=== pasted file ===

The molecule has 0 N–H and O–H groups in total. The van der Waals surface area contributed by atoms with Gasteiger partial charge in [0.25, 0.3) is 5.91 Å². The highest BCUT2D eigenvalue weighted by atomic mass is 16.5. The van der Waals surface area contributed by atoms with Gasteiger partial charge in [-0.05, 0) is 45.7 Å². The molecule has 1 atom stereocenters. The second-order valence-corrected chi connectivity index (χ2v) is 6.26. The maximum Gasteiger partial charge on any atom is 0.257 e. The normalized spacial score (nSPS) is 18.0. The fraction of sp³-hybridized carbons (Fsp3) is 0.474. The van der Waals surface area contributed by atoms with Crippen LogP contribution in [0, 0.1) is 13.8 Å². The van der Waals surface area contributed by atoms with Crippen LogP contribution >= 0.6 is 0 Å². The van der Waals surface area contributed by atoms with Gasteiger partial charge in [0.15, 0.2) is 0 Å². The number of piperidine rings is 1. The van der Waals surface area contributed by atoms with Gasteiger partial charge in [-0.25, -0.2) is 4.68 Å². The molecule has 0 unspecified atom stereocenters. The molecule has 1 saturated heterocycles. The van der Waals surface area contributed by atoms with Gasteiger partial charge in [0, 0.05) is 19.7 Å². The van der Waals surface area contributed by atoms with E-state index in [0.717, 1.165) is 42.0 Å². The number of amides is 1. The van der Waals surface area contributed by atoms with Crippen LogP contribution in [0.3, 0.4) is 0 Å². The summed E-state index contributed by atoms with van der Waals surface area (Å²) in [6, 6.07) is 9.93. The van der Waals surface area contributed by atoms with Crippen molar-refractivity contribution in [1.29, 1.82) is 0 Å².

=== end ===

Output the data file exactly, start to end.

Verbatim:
The molecule has 0 N–H and O–H groups in total. The van der Waals surface area contributed by atoms with Gasteiger partial charge in [0.25, 0.3) is 5.91 Å². The highest BCUT2D eigenvalue weighted by atomic mass is 16.5. The van der Waals surface area contributed by atoms with Gasteiger partial charge in [-0.05, 0) is 45.7 Å². The molecule has 1 atom stereocenters. The second-order valence-corrected chi connectivity index (χ2v) is 6.26. The maximum Gasteiger partial charge on any atom is 0.257 e. The normalized spacial score (nSPS) is 18.0. The fraction of sp³-hybridized carbons (Fsp3) is 0.474. The van der Waals surface area contributed by atoms with Crippen LogP contribution in [0, 0.1) is 13.8 Å². The van der Waals surface area contributed by atoms with Crippen LogP contribution >= 0.6 is 0 Å². The van der Waals surface area contributed by atoms with Gasteiger partial charge in [0.15, 0.2) is 0 Å². The number of piperidine rings is 1. The van der Waals surface area contributed by atoms with Gasteiger partial charge in [-0.25, -0.2) is 4.68 Å². The molecule has 0 unspecified atom stereocenters. The molecule has 1 saturated heterocycles. The van der Waals surface area contributed by atoms with Gasteiger partial charge in [0, 0.05) is 19.7 Å². The van der Waals surface area contributed by atoms with E-state index in [0.717, 1.165) is 42.0 Å². The number of amides is 1. The van der Waals surface area contributed by atoms with Crippen LogP contribution in [0.3, 0.4) is 0 Å². The summed E-state index contributed by atoms with van der Waals surface area (Å²) in [6, 6.07) is 9.93. The van der Waals surface area contributed by atoms with Crippen molar-refractivity contribution in [1.29, 1.82) is 0 Å².